Because of the lower contrast and long tonal range of platinum and palladium prints, a restrainer chemical can be used in the sensitizer formula or in the chemical developer. This is a personal choice of the photographer based on their creative vision.
The photographer has much discretion regarding their choice of developers which can have a significant impact on the visual characteristics of the final print.
The iron starts off in its normal ferric state and when combined with platinum and/or palladium it is converted to ferrous iron. The ferrous iron chemically reacts with the platinum and/or palladium while being exposed to ultraviolet light and when chemically developed returns to its ferric state with tiny particles of platinum and/or palladium woven into and on top of the fibers of the paper making a truly unique piece of art.
Archival & Permanence Matters
While platinum and palladium precious metals are incredibly stable, the paper that holds these precious metals and how the artwork is processed directly influences its archival permanence.
Papers used for creating platinum prints, in particular, must be 100% pure with no chemical by-products or agents, which are typically used in the manufacturing of contemporary papers for other types of photographs. Palladium is more tolerant than platinum for suitable papers, thus making platinum printing more challenging.
I create all of my platinum and palladium prints on Hahnemühle Platinum Rag because it is the ultimate archival paper that I trust.
In addition to the proper choice of a substrate (paper), the photographer must follow proper archival methods to “clear” the unwanted iron compounds and by-products from the iron and platinum/palladium reaction. If these elements are not removed properly through a time-consuming series of clearing baths and an archival wash, the print will eventually stain and damage the paper leading to failure.
Standards For Platinum & Palladium Prints
There are no formal standards for platinum or palladium prints, however, I will share my personal standards with you to provide you with a point of reference. I think you will find my standard reasonable and logical.
Platinum Prints: My platinum prints are a minimum of 85% platinum with the rest typically made with palladium. This is not an industry-standard because one doesn’t exist, but I feel it is an honest and credible standard that is based on transparency with my art buyers and collectors.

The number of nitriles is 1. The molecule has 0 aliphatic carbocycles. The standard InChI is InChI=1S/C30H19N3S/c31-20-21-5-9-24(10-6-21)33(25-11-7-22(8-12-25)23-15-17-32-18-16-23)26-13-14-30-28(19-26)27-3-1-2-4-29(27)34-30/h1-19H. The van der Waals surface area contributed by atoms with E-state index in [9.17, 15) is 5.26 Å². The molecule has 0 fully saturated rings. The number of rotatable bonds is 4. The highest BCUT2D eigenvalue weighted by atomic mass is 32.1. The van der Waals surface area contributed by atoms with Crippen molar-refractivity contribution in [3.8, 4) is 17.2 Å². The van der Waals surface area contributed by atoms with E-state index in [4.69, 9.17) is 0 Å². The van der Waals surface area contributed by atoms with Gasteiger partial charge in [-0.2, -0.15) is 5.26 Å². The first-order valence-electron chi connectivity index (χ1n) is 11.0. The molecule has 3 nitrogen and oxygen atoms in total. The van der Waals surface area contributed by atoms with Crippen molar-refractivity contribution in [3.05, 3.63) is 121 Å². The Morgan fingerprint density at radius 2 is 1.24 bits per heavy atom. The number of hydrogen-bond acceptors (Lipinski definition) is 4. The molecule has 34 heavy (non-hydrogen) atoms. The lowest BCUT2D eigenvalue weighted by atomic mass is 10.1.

In contrast, 18-carat gold, which is the international standard for “pure gold” only has about 75% gold. The reason for the small amount of palladium in my platinum prints has to do with the way the precious metals react to the light-sensitive iron when the image is formed with the chemical developer, and not for aesthetic reasons. A very small amount of palladium in the platinum sensitizer supercharges the reaction process and produces an incredibly beautiful print with a long tonal range and soft and delicate highlight values.
Palladium Prints: Palladium has very similar properties and qualities as platinum, but palladium has a very warm/brown sets of tones versus the black and silver associated with platinum. All of my palladium prints are very warm toned artwork and made with 100% palladium. I choose palladium when the artwork is best rendered with these tonal values and a warm aesthetic.
Platinum & Palladium Prints: When a platinum print is made with more than 15% palladium, then I consider it to be a platinum and palladium print.
As a fine art collector, there are several things that you can do to ensure your artwork is in the best possible position for future generations. I will summarize some of the most important concepts to help you.
Tip # 1: Make sure your platinum or palladium or platinum/palladium print is made on 100% cotton rag paper because it is the most durable form of paper with a very pure cellulose content that is lignin free.
We know based on history that cotton rag documents have survived from the middle ages in remarkably good condition, so this is a point not to be overlooked.
Tip # 2: Either frame behind glass or store your platinum or palladium prints, and especially 100% pure platinum prints, in archival polyester sleeves to protect them from atmospheric influences. Framing isolates the artwork from harmful gases, especially sulfur dioxide (SO2) which is thought to be catalyzed by platinum to harmful sulfuric acid. Though SO2 emissions have gone down considerably over the last few decades, there is no way to know future levels.
Tip # 3: If you want to display your artwork without glass or leave them out without being stored in polyester archival sleeves, choose 100% palladium prints for best archival longevity. Scientific research shows there is no current evidence that palladium facilitates the catalyst conversion of SO2 to sulfuric acid. However, keep in mind we are likely talking about archival performance of many hundreds of years or longer.
Tip # 4: Ensure your platinum or palladium print is archivally processed by a trusted artist. By confirming 100% cotton rag paper is used and proper archival clearing is performed by the artist, you are taking the vital steps to ensure the longevity of your artwork. The harmful iron and chemical by-products must be removed during the clearing process to achieve optimal permanence.